Social Media Lessons From Today’s Multi-Channel Content Producers
Last night, the New England Publicity Club held a "Meet the Technology Editors" event on the 14th Floor at One Broadway in Cambridge, Mass. A room full of agency, corporate and individual PR and communications professionals were treated to a panel presentation by Wade Roush, chief correspondent for Xconomy, Laurianne McLaughlin, senior news editor for CIO, Jackie Noblett, Clean Tech/Defense Tech reporter at Boston Business Journal/Mass High Tech, and Jim Kerstetter, executive editor at c|net. The panel was moderated by AMR Research Chief Strategy Officer Kevin O'Marah. Discussion focused on ways each editor/publication measures success of their social media initiatives, how each use social media for their own purposes both personally and professionally, what the word "relationship" means, story sourcing and leveraging social media for ID'ing trends, issues, story ideas and resident/subject matter experts, among other topics. A few interesting observations:
There are no hard and fast rules. We're all learning how best to leverage social media tools, who to follow, who to unfollow, who is a good source for information, what makes a good story and where to find it. It was interesting to hear the reaction when some social media savvy writers/editors might solicit leads/sources for stories via Twitter, Facebook, etc. That brought a curious response how some in the media community might look to "poach" the request and chase the breaking story on their own. And, I thought "breaking news" had almost lost its meaning of late.
Nothing beats 1:1 in-person interaction. No matter how we leverage new tools, channels of communications, social media sites, as each panelist reiterated, they appreciate personal communications. In fact, it was great to hear each panelist talk about how all these additional channels are just ways they keep tabs on their trusted sources, friends, colleagues and professional networks. Also, and no real surprise, everyone is buried in email. Personally, I loved Wade Roush's cure for this. He mentioned how he has taken a new approach by declaring email bankruptcy to keep his inbox manageable. In a nutshell, he periodically deletes all his email, apologizing in advance to those that he keeps in touch with and starts from scratch with a clean, email-free inbox. That might make an interesting alternative to archive. I know our own IT department might appreciate my taking that approach more often. Also, I heard a familiar refrain, "don't email, then call."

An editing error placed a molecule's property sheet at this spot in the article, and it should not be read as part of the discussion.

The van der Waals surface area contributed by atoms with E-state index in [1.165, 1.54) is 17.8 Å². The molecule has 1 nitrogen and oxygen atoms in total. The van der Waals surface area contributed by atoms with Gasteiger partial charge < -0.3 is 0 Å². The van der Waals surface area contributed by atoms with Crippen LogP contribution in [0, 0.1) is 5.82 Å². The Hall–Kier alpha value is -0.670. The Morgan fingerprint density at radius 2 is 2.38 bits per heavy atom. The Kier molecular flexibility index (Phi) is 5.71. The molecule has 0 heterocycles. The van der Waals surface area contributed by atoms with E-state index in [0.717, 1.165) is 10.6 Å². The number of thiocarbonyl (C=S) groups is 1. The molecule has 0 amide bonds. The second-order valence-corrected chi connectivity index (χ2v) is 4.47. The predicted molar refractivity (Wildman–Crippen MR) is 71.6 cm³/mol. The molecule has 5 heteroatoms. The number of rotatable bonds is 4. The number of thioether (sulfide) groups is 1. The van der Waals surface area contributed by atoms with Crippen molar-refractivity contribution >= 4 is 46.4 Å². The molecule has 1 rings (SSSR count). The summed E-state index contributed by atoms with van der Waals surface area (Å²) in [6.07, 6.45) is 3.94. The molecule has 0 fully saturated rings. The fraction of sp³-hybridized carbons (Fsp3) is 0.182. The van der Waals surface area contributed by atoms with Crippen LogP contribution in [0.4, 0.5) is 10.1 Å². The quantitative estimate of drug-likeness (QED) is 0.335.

Keep it simple. It was great to hear Laurianne McLaughlin say she appreciates plain English, short, concise emails with a purpose, i.e. would you like a new virtualization source? She also mentioned how if Twitter has taught us anything, it's to be concise. As many of us can attest, making a point in 140 characters can be a challenge.
Know your audience, do your homework, and make your interaction meaningful. As Jim Kerstetter mentioned, he appreciates those that can deliver on what they promise. Nothing is more frustrating than someone who says they can put a company CEO on the phone but fail to make it happen. Each panelist reiterated how much they appreciate those that have done their homework, read their articles, understand what types of stories each publication tends to write and what they look for in a story.
Twitter #1. Most use Twitter predominantly, besting Facebook (primarily a personal tool but some panelists acknowledged they're likely to respond to a personal email via Facebook) and LinkedIn was losing its luster. Perhaps, as one panelist mentioned, it was great to LinkIn but then what? It's become more of an archive for resumes. Some use Twitter to promote stories they've written. Others may use Twitter as a way to keep tabs on trends and subject matter experts. Twitter lists are still emerging and it was interesting to hear discussion around balancing the desire to show how many lists you have and who's on it with the need to keep sources confidential. From my perspective, just because a list exists doesn't necessarily mean there's value to being on it. What makes it meaningful is those making the lists and those who know how to use them.
Exclusives are appreciated. Although, as many panelists noted, as long as the "exclusive" is just that, exclusive information not made available to everyone else. Also, and something that is coming up more and more, just because something is "exclusive" does not necessarily mean it's going to be a story. A good exclusive story still needs to be just that: a good story.
Measuring success is evolving. We've gone from Web hits to page views to unique visitors to time spent on each page on the site and percentage of traffic generated from organic search. It was good to hear panelists discuss interest in community building and working to measure quality engagements and quality discussions that each publications' site might create. Although, this was still in its early stages.